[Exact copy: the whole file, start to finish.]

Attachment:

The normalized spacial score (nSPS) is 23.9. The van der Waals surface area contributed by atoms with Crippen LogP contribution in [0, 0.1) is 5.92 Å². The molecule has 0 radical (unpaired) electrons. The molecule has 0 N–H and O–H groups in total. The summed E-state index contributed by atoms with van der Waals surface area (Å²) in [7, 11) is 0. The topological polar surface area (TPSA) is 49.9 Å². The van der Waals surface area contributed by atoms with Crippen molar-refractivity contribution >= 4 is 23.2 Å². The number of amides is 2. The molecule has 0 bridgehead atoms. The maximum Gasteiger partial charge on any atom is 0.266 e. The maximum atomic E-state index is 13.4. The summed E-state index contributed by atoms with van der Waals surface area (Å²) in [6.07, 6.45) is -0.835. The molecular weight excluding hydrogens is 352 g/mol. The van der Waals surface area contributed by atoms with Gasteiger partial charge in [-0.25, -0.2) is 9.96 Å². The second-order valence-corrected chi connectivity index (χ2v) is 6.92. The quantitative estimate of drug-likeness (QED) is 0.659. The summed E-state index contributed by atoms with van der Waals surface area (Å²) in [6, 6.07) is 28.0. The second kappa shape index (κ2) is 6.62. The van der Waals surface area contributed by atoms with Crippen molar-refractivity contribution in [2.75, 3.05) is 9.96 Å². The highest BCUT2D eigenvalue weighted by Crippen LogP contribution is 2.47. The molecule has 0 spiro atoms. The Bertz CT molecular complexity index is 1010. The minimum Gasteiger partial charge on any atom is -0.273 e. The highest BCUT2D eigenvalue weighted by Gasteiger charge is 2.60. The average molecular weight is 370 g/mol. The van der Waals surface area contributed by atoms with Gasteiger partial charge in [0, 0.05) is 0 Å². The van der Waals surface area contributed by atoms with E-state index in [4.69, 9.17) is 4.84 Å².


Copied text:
The normalized spacial score (nSPS) is 23.9. The van der Waals surface area contributed by atoms with Crippen LogP contribution in [0, 0.1) is 5.92 Å². The molecule has 0 radical (unpaired) electrons. The molecule has 0 N–H and O–H groups in total. The summed E-state index contributed by atoms with van der Waals surface area (Å²) in [7, 11) is 0. The topological polar surface area (TPSA) is 49.9 Å². The van der Waals surface area contributed by atoms with Crippen molar-refractivity contribution >= 4 is 23.2 Å². The number of amides is 2. The molecule has 0 bridgehead atoms. The maximum Gasteiger partial charge on any atom is 0.266 e. The maximum atomic E-state index is 13.4. The summed E-state index contributed by atoms with van der Waals surface area (Å²) in [6.07, 6.45) is -0.835. The molecular weight excluding hydrogens is 352 g/mol. The van der Waals surface area contributed by atoms with Gasteiger partial charge in [-0.25, -0.2) is 9.96 Å². The second-order valence-corrected chi connectivity index (χ2v) is 6.92. The quantitative estimate of drug-likeness (QED) is 0.659. The summed E-state index contributed by atoms with van der Waals surface area (Å²) in [6, 6.07) is 28.0. The second kappa shape index (κ2) is 6.62. The van der Waals surface area contributed by atoms with Crippen molar-refractivity contribution in [2.75, 3.05) is 9.96 Å². The highest BCUT2D eigenvalue weighted by Crippen LogP contribution is 2.47. The molecule has 0 spiro atoms. The Bertz CT molecular complexity index is 1010. The minimum Gasteiger partial charge on any atom is -0.273 e. The highest BCUT2D eigenvalue weighted by Gasteiger charge is 2.60. The average molecular weight is 370 g/mol. The van der Waals surface area contributed by atoms with Gasteiger partial charge in [0, 0.05) is 0 Å². The van der Waals surface area contributed by atoms with E-state index in [4.69, 9.17) is 4.84 Å².